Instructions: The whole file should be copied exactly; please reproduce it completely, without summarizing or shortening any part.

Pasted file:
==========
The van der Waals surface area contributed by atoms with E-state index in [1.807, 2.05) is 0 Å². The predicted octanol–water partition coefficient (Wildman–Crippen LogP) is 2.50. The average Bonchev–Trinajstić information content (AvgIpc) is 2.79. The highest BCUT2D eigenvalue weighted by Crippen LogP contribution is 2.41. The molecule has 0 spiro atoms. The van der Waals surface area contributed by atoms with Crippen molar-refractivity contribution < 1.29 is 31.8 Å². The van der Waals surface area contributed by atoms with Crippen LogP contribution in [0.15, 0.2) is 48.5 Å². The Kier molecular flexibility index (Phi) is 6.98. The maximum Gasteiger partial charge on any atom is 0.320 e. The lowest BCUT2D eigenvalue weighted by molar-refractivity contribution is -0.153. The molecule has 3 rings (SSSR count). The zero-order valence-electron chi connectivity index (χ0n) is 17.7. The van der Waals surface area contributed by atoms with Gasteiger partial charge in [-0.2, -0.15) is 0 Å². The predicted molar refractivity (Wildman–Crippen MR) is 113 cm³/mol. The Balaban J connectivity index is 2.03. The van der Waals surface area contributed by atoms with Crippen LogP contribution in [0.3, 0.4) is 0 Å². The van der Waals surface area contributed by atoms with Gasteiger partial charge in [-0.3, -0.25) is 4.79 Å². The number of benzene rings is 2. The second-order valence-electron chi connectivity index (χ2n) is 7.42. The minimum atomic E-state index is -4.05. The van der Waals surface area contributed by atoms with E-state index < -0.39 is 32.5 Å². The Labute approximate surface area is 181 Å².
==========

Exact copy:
The van der Waals surface area contributed by atoms with E-state index in [1.807, 2.05) is 0 Å². The predicted octanol–water partition coefficient (Wildman–Crippen LogP) is 2.50. The average Bonchev–Trinajstić information content (AvgIpc) is 2.79. The highest BCUT2D eigenvalue weighted by Crippen LogP contribution is 2.41. The molecule has 0 spiro atoms. The van der Waals surface area contributed by atoms with Crippen molar-refractivity contribution < 1.29 is 31.8 Å². The van der Waals surface area contributed by atoms with Crippen LogP contribution in [0.15, 0.2) is 48.5 Å². The Kier molecular flexibility index (Phi) is 6.98. The maximum Gasteiger partial charge on any atom is 0.320 e. The lowest BCUT2D eigenvalue weighted by molar-refractivity contribution is -0.153. The molecule has 3 rings (SSSR count). The zero-order valence-electron chi connectivity index (χ0n) is 17.7. The van der Waals surface area contributed by atoms with Gasteiger partial charge in [-0.2, -0.15) is 0 Å². The predicted molar refractivity (Wildman–Crippen MR) is 113 cm³/mol. The Balaban J connectivity index is 2.03. The van der Waals surface area contributed by atoms with Crippen LogP contribution in [0.3, 0.4) is 0 Å². The van der Waals surface area contributed by atoms with Gasteiger partial charge in [-0.3, -0.25) is 4.79 Å². The number of benzene rings is 2. The second-order valence-electron chi connectivity index (χ2n) is 7.42. The minimum atomic E-state index is -4.05. The van der Waals surface area contributed by atoms with E-state index < -0.39 is 32.5 Å². The Labute approximate surface area is 181 Å².